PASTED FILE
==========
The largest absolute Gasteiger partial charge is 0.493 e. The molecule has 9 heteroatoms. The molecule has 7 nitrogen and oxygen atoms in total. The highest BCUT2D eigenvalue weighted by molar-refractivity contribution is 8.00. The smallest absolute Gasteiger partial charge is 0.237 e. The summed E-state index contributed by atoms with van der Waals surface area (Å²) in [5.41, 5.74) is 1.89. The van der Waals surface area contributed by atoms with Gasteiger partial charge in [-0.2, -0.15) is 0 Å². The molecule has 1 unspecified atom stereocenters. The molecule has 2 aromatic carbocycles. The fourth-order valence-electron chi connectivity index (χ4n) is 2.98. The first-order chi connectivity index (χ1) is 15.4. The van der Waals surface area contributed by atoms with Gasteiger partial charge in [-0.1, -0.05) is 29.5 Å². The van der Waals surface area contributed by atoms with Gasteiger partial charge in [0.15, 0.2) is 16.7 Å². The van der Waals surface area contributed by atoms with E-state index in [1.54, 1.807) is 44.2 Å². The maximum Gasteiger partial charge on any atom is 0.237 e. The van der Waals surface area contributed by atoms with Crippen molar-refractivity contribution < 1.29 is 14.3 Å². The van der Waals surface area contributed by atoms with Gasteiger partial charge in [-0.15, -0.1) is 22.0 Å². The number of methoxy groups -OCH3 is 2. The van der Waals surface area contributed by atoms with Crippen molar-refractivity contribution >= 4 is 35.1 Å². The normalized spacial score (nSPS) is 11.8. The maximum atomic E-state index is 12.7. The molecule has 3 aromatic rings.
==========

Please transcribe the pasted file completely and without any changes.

The largest absolute Gasteiger partial charge is 0.493 e. The molecule has 9 heteroatoms. The molecule has 7 nitrogen and oxygen atoms in total. The highest BCUT2D eigenvalue weighted by molar-refractivity contribution is 8.00. The smallest absolute Gasteiger partial charge is 0.237 e. The summed E-state index contributed by atoms with van der Waals surface area (Å²) in [5.41, 5.74) is 1.89. The van der Waals surface area contributed by atoms with Gasteiger partial charge in [-0.2, -0.15) is 0 Å². The molecule has 1 unspecified atom stereocenters. The molecule has 2 aromatic carbocycles. The fourth-order valence-electron chi connectivity index (χ4n) is 2.98. The first-order chi connectivity index (χ1) is 15.4. The van der Waals surface area contributed by atoms with Gasteiger partial charge in [-0.1, -0.05) is 29.5 Å². The van der Waals surface area contributed by atoms with Gasteiger partial charge in [0.15, 0.2) is 16.7 Å². The van der Waals surface area contributed by atoms with E-state index in [1.54, 1.807) is 44.2 Å². The maximum Gasteiger partial charge on any atom is 0.237 e. The van der Waals surface area contributed by atoms with Crippen molar-refractivity contribution < 1.29 is 14.3 Å². The van der Waals surface area contributed by atoms with Gasteiger partial charge in [-0.15, -0.1) is 22.0 Å². The number of methoxy groups -OCH3 is 2. The van der Waals surface area contributed by atoms with Crippen molar-refractivity contribution >= 4 is 35.1 Å². The normalized spacial score (nSPS) is 11.8. The maximum atomic E-state index is 12.7. The molecule has 3 aromatic rings.